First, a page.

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Can anyone tell me what gauge wire the main lead which runs from the battery to the horn relay is in a '69 ? The horn relay acts as junction block for the car's entire electrical system. If I remember right, what ever size it is, considering everything aside from the starter is run off this lead, it's smaller then what really should be in the car based on the potential load. If I run a new lead, what gauge should it be? Thanks!
 

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The wire you're talking about is a 10ga. It runs from the junction block by the battery to the main splice in the front light harness and from there to the horn relay. From the batt+ to the junction block is a 14ga fusible link.

The vast majority of these cars had 37ish amp alternators and the wiring was sufficient for the equipment available at the time
 

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Can anyone tell me what gauge wire the main lead which runs from the battery to the horn relay is in a '69 ? The horn relay acts as junction block for the car's entire electrical system. If I remember right, what ever size it is, considering everything aside from the starter is run off this lead, it's smaller then what really should be in the car based on the potential load. If I run a new lead, what gauge should it be? Thanks!
The stock battery wire will work just fine.
The only current that goes through the wire from the horn relay to the battery is the current necessary to start the car, i.e. the ignition system and possibly a fuel pump. All the other current from the battery heads to the starter directly.
After you have started the car, the battery becomes a load on the system, and only the current necessary to recharge the battery goes through the wire. All other current used in the car comes from the horn relay, the highest voltage point.
 

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Discussion Starter #4
Thanks for the responses. The high amperage starting current for starter motor goes directly from the battery to the starter via the solenoid. Only the trigger current for the solenoid (low amperage) goes to the solenoid via the horn relay circuit. So back to my question, with the present day demands such as stereo amps, higher amperage head lights, cooling fans being installed latter this week ... Are any upgrades to the wiring from the battery to the junction block/horn relay necessary? Thanks everyone.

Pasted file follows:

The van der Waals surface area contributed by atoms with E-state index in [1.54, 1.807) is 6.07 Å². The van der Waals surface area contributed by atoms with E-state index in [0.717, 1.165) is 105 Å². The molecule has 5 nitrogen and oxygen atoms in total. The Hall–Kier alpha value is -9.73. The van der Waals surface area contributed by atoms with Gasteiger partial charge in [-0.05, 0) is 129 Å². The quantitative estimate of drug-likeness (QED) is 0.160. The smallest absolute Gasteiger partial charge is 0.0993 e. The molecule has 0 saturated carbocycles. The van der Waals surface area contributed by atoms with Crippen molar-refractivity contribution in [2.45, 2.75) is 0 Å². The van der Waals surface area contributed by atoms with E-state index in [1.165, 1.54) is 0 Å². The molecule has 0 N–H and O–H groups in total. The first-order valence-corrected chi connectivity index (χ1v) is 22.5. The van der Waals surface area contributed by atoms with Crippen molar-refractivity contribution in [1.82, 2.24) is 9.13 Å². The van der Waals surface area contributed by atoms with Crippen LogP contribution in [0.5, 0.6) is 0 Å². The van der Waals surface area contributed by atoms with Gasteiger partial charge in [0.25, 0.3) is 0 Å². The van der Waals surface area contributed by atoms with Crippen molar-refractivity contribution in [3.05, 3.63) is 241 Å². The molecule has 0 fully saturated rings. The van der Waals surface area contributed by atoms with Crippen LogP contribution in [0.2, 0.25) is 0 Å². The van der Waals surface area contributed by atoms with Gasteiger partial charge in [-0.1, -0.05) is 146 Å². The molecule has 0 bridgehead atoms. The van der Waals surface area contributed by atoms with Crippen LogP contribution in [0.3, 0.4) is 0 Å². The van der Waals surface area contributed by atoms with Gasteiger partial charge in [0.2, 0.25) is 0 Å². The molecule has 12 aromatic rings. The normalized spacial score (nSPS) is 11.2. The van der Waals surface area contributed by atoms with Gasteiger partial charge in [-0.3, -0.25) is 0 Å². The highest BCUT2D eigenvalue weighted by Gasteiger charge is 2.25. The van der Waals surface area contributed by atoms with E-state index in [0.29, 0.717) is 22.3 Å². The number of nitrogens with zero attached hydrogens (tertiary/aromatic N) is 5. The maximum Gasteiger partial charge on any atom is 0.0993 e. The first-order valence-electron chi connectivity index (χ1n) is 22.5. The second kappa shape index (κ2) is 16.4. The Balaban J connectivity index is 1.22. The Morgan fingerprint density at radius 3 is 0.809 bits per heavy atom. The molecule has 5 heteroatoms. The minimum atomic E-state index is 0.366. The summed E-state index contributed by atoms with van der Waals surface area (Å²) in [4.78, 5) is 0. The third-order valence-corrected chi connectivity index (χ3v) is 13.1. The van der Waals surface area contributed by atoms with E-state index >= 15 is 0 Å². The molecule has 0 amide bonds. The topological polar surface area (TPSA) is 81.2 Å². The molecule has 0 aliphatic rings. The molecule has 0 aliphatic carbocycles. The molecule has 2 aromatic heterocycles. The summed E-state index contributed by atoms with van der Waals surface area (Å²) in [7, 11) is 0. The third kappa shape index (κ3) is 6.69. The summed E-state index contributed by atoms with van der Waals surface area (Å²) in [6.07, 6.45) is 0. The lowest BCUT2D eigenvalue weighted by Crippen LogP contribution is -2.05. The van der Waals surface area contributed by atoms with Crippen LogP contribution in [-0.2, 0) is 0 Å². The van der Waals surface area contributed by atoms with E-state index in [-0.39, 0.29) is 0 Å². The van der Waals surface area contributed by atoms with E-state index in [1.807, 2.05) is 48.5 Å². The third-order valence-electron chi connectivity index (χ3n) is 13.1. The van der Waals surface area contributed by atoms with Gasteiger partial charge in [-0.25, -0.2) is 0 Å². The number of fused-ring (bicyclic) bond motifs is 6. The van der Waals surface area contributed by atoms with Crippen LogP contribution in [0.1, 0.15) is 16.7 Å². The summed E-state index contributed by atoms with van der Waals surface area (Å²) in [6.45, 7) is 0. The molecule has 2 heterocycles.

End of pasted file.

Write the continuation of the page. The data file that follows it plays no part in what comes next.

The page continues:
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Depends on how the current from your alternator is getting to the load location for the car which should be the horn relay. The entire length of the cable or wire that goes from the alternator to that load location needs to be of a large enough gauge/size to handle the maximum current your electrical system could place on it.
 

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To choose an adequate wire gauge, determine the amp draw (amperage) that the wire circuit will carry. Then measure the distance that the wire will travel (length) including the length of the return to ground (the ground wire running to the chassis or back to a ground block or battery. Using these two numbers, Amps and length, locate the nearest gauge value in chart below. For 6 volt automotive systems typically a wire gauge 2 sizes larger than what is shown should be used.



Amps
@ 12 Volts LENGTH OF WIRE
American Wire Gauge (AWG)
3' 5' 7' 10' 15' 20' 25'
0 to 1 18 18 18 18 18 18 18
1.5 18 18 18 18 18 18 18
2 18 18 18 18 18 18 18
3 18 18 18 18 18 18 18
4 18 18 18 18 18 18 18
5 18 18 18 18 18 18 18
6 18 18 18 18 18 18 16
7 18 18 18 18 18 18 16
8 18 18 18 18 18 16 16
10 18 18 18 18 16 16 14
11 18 18 18 18 16 16 14
12 18 18 18 18 16 16 14
15 18 18 18 18 14 14 12
18 18 18 16 16 14 14 12
20 18 18 16 16 14 12 10
22 18 18 16 14 12 12 10
24 18 18 16 14 12 12 10
30 18 16 14 12 10 10 10
36 16 14 14 12 10 10 10
40 16 14 12 12 10 10 8
50 16 14 12 10 10 10 8
100 12 12 10 10 6 6 4
150 10 10 8 8 4 4 2
200 10 8 8 6 4 4 2



Also see:
 

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Are any upgrades to the wiring from the battery to the junction block/horn relay necessary?
In a word - no. As previously noted, this wire is used only to start the car and recharge the battery. If you were starting the car and recharging the battery before, it will still work now. All added electrical load should be wired to the main power distribution point and appropriate wiring changes made there.
 

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Courtesy of PozziRacing :beers: Thanks Dave.

 

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Discussion Starter #11
Again, thanks for the responses. Looking at the wiring diagram, I'm a little confused why #14 is used between the battery and the junction block when #10 is used between the block and the horn relay. Can someone enlighten me please :)
 

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The way I understand it is fusible links need to be two wire sizes smaller than the wire they are attached to. If it's a 10 gauge, then a 14 gauge would be used. If it was a 12 gauge, then a 16 gauge fusible link would be used.

Jim
 

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Courtesy of PozziRacing :beers: Thanks Dave.

Again, thanks for the responses. Looking at the wiring diagram, I'm a little confused why #14 is used between the battery and the junction block when #10 is used between the block and the horn relay. Can someone enlighten me please :)
the #14 is the fusible link to protect the #10
 
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